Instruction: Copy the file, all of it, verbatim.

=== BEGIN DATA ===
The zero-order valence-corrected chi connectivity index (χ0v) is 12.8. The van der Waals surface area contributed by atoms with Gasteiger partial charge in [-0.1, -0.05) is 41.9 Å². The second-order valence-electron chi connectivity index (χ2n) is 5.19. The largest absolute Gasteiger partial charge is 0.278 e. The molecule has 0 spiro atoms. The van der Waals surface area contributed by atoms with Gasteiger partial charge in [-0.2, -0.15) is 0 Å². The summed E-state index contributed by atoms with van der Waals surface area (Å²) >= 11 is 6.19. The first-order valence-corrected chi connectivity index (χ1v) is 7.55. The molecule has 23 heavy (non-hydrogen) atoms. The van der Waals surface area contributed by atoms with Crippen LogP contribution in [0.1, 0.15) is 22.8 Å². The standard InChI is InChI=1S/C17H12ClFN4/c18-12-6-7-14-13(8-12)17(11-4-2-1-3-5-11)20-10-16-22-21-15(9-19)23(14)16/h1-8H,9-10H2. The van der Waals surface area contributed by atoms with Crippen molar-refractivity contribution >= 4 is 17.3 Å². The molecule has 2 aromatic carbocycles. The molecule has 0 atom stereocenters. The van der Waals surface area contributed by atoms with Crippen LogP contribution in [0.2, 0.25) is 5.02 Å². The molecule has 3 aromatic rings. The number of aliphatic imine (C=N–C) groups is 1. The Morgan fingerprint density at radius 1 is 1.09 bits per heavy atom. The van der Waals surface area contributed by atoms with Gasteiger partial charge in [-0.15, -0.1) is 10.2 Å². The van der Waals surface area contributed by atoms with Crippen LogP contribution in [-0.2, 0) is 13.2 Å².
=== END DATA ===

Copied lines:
The zero-order valence-corrected chi connectivity index (χ0v) is 12.8. The van der Waals surface area contributed by atoms with Gasteiger partial charge in [-0.1, -0.05) is 41.9 Å². The second-order valence-electron chi connectivity index (χ2n) is 5.19. The largest absolute Gasteiger partial charge is 0.278 e. The molecule has 0 spiro atoms. The van der Waals surface area contributed by atoms with Gasteiger partial charge in [-0.2, -0.15) is 0 Å². The summed E-state index contributed by atoms with van der Waals surface area (Å²) >= 11 is 6.19. The first-order valence-corrected chi connectivity index (χ1v) is 7.55. The molecule has 23 heavy (non-hydrogen) atoms. The van der Waals surface area contributed by atoms with Crippen LogP contribution in [0.1, 0.15) is 22.8 Å². The standard InChI is InChI=1S/C17H12ClFN4/c18-12-6-7-14-13(8-12)17(11-4-2-1-3-5-11)20-10-16-22-21-15(9-19)23(14)16/h1-8H,9-10H2. The van der Waals surface area contributed by atoms with Crippen molar-refractivity contribution >= 4 is 17.3 Å². The molecule has 2 aromatic carbocycles. The molecule has 0 atom stereocenters. The van der Waals surface area contributed by atoms with Crippen LogP contribution in [0.2, 0.25) is 5.02 Å². The molecule has 3 aromatic rings. The number of aliphatic imine (C=N–C) groups is 1. The Morgan fingerprint density at radius 1 is 1.09 bits per heavy atom. The van der Waals surface area contributed by atoms with Gasteiger partial charge in [-0.15, -0.1) is 10.2 Å². The van der Waals surface area contributed by atoms with Crippen LogP contribution in [-0.2, 0) is 13.2 Å².